Hispanics Support Obama over McCain for President by Nearly Three-to-One, Pew Hispanic Center Survey Finds
Hispanic registered voters support Democrat Barack Obama for president over Republican John McCain by 66% to 23%, according to a nationwide survey of 2,015 Latinos conducted by the Pew Hispanic Center, a project of the Pew Research Center, from June 9 through July 13.
The presumptive Democratic nominee's strong showing in this survey represents a sharp reversal in his fortunes from the primaries, when Obama lost the Latino vote to Hillary Clinton by a nearly two-to-one ratio, giving rise to speculation in some quarters that Hispanics were disinclined to vote for a black candidate.
In this new survey, three times as many respondents said being black would help Obama (32%) with Latino voters than said it would hurt him (11%); the majority (53%) said his race would make no difference to Latino voters.
In addition to their strong support for Obama, Latino voters have moved sharply into the Democratic camp in the past two years, reversing a pro-GOP tide that had been evident among Latinos earlier in the decade. Some 65% of Latino registered voters now say they identify with or lean toward the Democratic Party, compared with just 26% who identify with or lean toward the GOP. This 39 percentage point Democratic Party identification edge is larger than it has been at any time this decade; as recently as 2006, the partisan gap was just 21 percentage points.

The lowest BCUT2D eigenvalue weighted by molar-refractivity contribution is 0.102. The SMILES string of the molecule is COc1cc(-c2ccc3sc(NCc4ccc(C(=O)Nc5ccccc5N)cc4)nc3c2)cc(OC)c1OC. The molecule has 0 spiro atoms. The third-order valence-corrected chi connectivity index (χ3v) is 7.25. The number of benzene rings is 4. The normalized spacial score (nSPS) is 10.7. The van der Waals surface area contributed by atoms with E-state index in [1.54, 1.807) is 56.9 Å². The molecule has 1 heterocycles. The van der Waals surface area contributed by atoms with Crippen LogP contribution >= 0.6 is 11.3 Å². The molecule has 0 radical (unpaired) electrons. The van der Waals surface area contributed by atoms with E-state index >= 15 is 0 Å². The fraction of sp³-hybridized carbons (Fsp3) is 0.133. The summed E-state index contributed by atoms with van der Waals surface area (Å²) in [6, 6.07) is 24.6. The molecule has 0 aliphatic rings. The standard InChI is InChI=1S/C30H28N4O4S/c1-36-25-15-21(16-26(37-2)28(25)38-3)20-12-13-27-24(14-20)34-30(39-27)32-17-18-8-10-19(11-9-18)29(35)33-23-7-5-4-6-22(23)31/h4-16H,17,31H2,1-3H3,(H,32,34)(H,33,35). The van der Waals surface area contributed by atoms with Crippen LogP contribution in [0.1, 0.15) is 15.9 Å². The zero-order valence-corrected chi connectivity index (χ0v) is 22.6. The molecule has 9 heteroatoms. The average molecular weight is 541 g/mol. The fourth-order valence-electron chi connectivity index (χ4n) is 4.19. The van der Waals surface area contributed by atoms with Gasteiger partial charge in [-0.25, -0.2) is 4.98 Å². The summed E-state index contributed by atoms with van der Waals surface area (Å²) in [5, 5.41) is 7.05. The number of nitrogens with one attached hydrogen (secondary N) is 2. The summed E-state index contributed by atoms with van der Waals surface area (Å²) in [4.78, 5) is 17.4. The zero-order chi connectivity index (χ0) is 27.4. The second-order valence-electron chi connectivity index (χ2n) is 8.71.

The report also examines Hispanic registered voter engagement, party identification, ratings of national conditions, and top campaign issues.
The report, 2008 National Survey of Latinos: Hispanic Voter Attitudes, is available at the Pew Hispanic Center's website, www.pewhispanic.org.
The Pew Hispanic Center, a project of the Pew Research Center, is a non-partisan, non-advocacy research organization based in Washington, D.C. and is funded by The Pew Charitable Trusts.
source: Pew Hispanic Center release
(photo courtesy of Barack Obama's photostream at flickr.)